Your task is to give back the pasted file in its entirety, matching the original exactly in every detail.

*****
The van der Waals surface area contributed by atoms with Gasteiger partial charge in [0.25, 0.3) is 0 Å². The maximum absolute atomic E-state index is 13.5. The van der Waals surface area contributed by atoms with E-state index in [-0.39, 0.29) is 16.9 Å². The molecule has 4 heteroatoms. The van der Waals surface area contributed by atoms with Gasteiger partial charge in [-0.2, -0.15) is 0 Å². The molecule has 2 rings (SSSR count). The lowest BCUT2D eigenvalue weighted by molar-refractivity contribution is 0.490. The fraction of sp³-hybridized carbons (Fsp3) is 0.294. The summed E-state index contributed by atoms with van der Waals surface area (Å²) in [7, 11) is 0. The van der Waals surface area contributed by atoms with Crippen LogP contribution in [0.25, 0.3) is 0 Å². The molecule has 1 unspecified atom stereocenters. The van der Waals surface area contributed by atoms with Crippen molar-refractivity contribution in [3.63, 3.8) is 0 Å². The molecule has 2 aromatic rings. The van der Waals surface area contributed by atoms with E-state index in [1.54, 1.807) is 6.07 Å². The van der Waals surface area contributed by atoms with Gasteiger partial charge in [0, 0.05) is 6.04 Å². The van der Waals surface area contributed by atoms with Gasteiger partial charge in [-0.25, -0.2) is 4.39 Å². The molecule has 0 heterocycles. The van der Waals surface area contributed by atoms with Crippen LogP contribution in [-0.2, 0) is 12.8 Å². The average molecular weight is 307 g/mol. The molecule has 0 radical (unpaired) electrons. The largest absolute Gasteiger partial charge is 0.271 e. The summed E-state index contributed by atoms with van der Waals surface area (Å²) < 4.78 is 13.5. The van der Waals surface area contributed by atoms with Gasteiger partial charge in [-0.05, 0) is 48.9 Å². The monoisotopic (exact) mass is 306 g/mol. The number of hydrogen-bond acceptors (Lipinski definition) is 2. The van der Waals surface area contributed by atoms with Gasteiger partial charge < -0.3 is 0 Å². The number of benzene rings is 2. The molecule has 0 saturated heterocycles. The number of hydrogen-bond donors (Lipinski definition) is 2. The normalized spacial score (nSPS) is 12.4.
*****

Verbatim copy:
The van der Waals surface area contributed by atoms with Gasteiger partial charge in [0.25, 0.3) is 0 Å². The maximum absolute atomic E-state index is 13.5. The van der Waals surface area contributed by atoms with E-state index in [-0.39, 0.29) is 16.9 Å². The molecule has 4 heteroatoms. The van der Waals surface area contributed by atoms with Gasteiger partial charge in [-0.2, -0.15) is 0 Å². The molecule has 2 rings (SSSR count). The lowest BCUT2D eigenvalue weighted by molar-refractivity contribution is 0.490. The fraction of sp³-hybridized carbons (Fsp3) is 0.294. The summed E-state index contributed by atoms with van der Waals surface area (Å²) in [7, 11) is 0. The van der Waals surface area contributed by atoms with Crippen LogP contribution in [0.25, 0.3) is 0 Å². The molecule has 1 unspecified atom stereocenters. The van der Waals surface area contributed by atoms with Crippen molar-refractivity contribution in [3.63, 3.8) is 0 Å². The molecule has 2 aromatic rings. The van der Waals surface area contributed by atoms with E-state index in [1.54, 1.807) is 6.07 Å². The van der Waals surface area contributed by atoms with Gasteiger partial charge in [0, 0.05) is 6.04 Å². The van der Waals surface area contributed by atoms with Gasteiger partial charge in [-0.25, -0.2) is 4.39 Å². The molecule has 0 heterocycles. The van der Waals surface area contributed by atoms with Crippen LogP contribution in [-0.2, 0) is 12.8 Å². The average molecular weight is 307 g/mol. The molecule has 0 radical (unpaired) electrons. The largest absolute Gasteiger partial charge is 0.271 e. The summed E-state index contributed by atoms with van der Waals surface area (Å²) < 4.78 is 13.5. The van der Waals surface area contributed by atoms with Gasteiger partial charge in [-0.05, 0) is 48.9 Å². The monoisotopic (exact) mass is 306 g/mol. The number of hydrogen-bond acceptors (Lipinski definition) is 2. The van der Waals surface area contributed by atoms with Gasteiger partial charge < -0.3 is 0 Å². The number of benzene rings is 2. The molecule has 0 saturated heterocycles. The number of hydrogen-bond donors (Lipinski definition) is 2. The normalized spacial score (nSPS) is 12.4.